Community foundations can better meet the needs of local students while attracting more donors. Explore one community foundation’s experience in redesigning its scholarship program, as well as insightful findings from a recent report by National College Access Network. COF’s legal counsel will also address legal considerations involved with program changes.
As a benefit of membership, the Council on Foundations attorneys and legal staff provide information and education to Council members regarding a variety of topics related to foundation operations and legal compliance. All information on this website, and all publications, articles, e-mail correspondence and telephone consultations provided by Council attorneys and legal staff are intended for informational purposes only and not as part of an attorney-client relationship. Council attorneys are not licensed in every state and cannot provide legal representation. The information is not a substitute for expert legal, tax or other professional advice tailored to your specific circumstances, and may not be relied upon for the purposes of avoiding any penalties that may be imposed under the Internal Revenue Code.
This chapter discusses the federal tax laws governing supporting organizations. As a result of the Tax Reform Act of 1969, private foundations receive considerably less favorable treatment under tax law than public charities. Supporting organizations are a hybrid of private foundations and public charities that generally enjoy more favorable tax treatment than private foundations because they are exempt from many of the excise taxes imposed on private foundations.
This chapter of Mastering Foundation Law describes the IRS audit process for exempt organizations, including private foundations; highlights current areas of enforcement focus; and discusses the value of formal legal opinions for private foundations and their managers.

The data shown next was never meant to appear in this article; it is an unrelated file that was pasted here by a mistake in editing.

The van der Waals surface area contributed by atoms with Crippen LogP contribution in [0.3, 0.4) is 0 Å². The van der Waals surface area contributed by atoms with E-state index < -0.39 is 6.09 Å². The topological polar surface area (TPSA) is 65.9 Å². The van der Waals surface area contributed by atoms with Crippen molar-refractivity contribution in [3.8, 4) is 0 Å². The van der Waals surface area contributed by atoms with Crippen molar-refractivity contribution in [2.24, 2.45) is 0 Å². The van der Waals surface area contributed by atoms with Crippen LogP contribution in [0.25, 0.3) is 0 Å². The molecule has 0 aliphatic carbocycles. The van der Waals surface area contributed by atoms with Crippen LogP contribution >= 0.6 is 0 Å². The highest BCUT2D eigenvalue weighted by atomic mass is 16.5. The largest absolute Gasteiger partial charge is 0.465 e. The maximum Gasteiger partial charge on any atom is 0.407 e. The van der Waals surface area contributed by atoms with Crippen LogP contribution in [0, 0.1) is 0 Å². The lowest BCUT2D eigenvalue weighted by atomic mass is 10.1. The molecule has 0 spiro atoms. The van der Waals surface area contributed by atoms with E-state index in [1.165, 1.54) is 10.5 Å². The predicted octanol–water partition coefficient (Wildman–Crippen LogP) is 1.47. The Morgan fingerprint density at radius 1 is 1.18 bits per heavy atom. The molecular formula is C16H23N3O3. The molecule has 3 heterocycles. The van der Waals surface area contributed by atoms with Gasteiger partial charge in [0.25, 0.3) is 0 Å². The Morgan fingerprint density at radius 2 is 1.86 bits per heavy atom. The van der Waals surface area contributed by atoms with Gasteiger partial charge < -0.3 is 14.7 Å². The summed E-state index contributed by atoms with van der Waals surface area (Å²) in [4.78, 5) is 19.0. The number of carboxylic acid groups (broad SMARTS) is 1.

This chapter of Mastering Foundation Law examines Uniform Prudent Management of Institutional Funds Act (UPMIFA) and other laws that govern the management and investment of endowments and other foundation financial assets. It also includes a discussion of the board’s role and the use of outside advisors.
This chapter of Mastering Foundation Law is intended to examine and explain those common legal characteristics shared by community foundations and to provide a comprehensive legal overview of the rules and regulations that govern community foundations. Federal tax law will be the focus although certain sections will discuss state-specific law. You will also find some comparisons between community foundations and other organizations such as private foundations.
The webinar explored the complicated landscape of legal and tax compliance and discussed how you can stay compliant while maximizing your impact.
Community Foundation Week (#CFWeek) is a prime opportunity to highlight the critical role of community philanthropy in supporting a thriving local community.
The Advocacy Toolkit is designed to be a central resource for Council members and others engaged in the philanthropic space to learn about why it is important—now more than ever—for philanthropy to have a voice in policy, how to effectively use advocacy and lobbying to advance your mission, what the most critical or priority "asks" are for the sector at any given time, and to better understand the key policy issues that are top-of-mind for our sector.
This element of the advocacy toolkit is meant to provide specific resources on "how-to" when it comes to engaging with your policymakers—particularly with your Members of Congress and their staff.
Though the law varies somewhat between what community and public foundations are allowed to do, versus what private foundations are allowed to do in terms of lobbying, all foundation-types can engage in advocacy!